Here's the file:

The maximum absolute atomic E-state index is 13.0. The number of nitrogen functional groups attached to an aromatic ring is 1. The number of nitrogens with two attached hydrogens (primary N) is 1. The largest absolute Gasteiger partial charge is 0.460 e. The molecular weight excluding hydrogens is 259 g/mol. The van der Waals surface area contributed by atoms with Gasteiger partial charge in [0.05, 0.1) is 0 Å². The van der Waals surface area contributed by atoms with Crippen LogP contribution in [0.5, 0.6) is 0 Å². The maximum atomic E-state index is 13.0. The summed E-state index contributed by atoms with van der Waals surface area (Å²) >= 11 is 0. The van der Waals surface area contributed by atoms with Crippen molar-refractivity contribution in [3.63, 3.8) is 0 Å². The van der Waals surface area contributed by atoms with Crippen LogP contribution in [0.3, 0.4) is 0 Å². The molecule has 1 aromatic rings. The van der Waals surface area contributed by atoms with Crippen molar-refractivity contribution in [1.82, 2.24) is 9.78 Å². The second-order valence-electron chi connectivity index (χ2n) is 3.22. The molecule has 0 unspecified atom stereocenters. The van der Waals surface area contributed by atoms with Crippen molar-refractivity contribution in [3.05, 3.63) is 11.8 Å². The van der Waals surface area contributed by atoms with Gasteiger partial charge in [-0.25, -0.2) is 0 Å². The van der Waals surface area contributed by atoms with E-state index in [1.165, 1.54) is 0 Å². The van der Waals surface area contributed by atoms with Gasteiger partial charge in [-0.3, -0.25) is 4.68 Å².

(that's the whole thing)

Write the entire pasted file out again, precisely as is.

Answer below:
The maximum absolute atomic E-state index is 13.0. The number of nitrogen functional groups attached to an aromatic ring is 1. The number of nitrogens with two attached hydrogens (primary N) is 1. The largest absolute Gasteiger partial charge is 0.460 e. The molecular weight excluding hydrogens is 259 g/mol. The van der Waals surface area contributed by atoms with Gasteiger partial charge in [0.05, 0.1) is 0 Å². The van der Waals surface area contributed by atoms with Crippen LogP contribution in [0.5, 0.6) is 0 Å². The maximum atomic E-state index is 13.0. The summed E-state index contributed by atoms with van der Waals surface area (Å²) >= 11 is 0. The van der Waals surface area contributed by atoms with Crippen molar-refractivity contribution in [3.63, 3.8) is 0 Å². The van der Waals surface area contributed by atoms with Crippen LogP contribution in [0.3, 0.4) is 0 Å². The molecule has 1 aromatic rings. The van der Waals surface area contributed by atoms with Crippen molar-refractivity contribution in [1.82, 2.24) is 9.78 Å². The second-order valence-electron chi connectivity index (χ2n) is 3.22. The molecule has 0 unspecified atom stereocenters. The van der Waals surface area contributed by atoms with Crippen molar-refractivity contribution in [3.05, 3.63) is 11.8 Å². The van der Waals surface area contributed by atoms with Gasteiger partial charge in [-0.25, -0.2) is 0 Å². The van der Waals surface area contributed by atoms with E-state index in [1.165, 1.54) is 0 Å². The van der Waals surface area contributed by atoms with Gasteiger partial charge in [-0.3, -0.25) is 4.68 Å².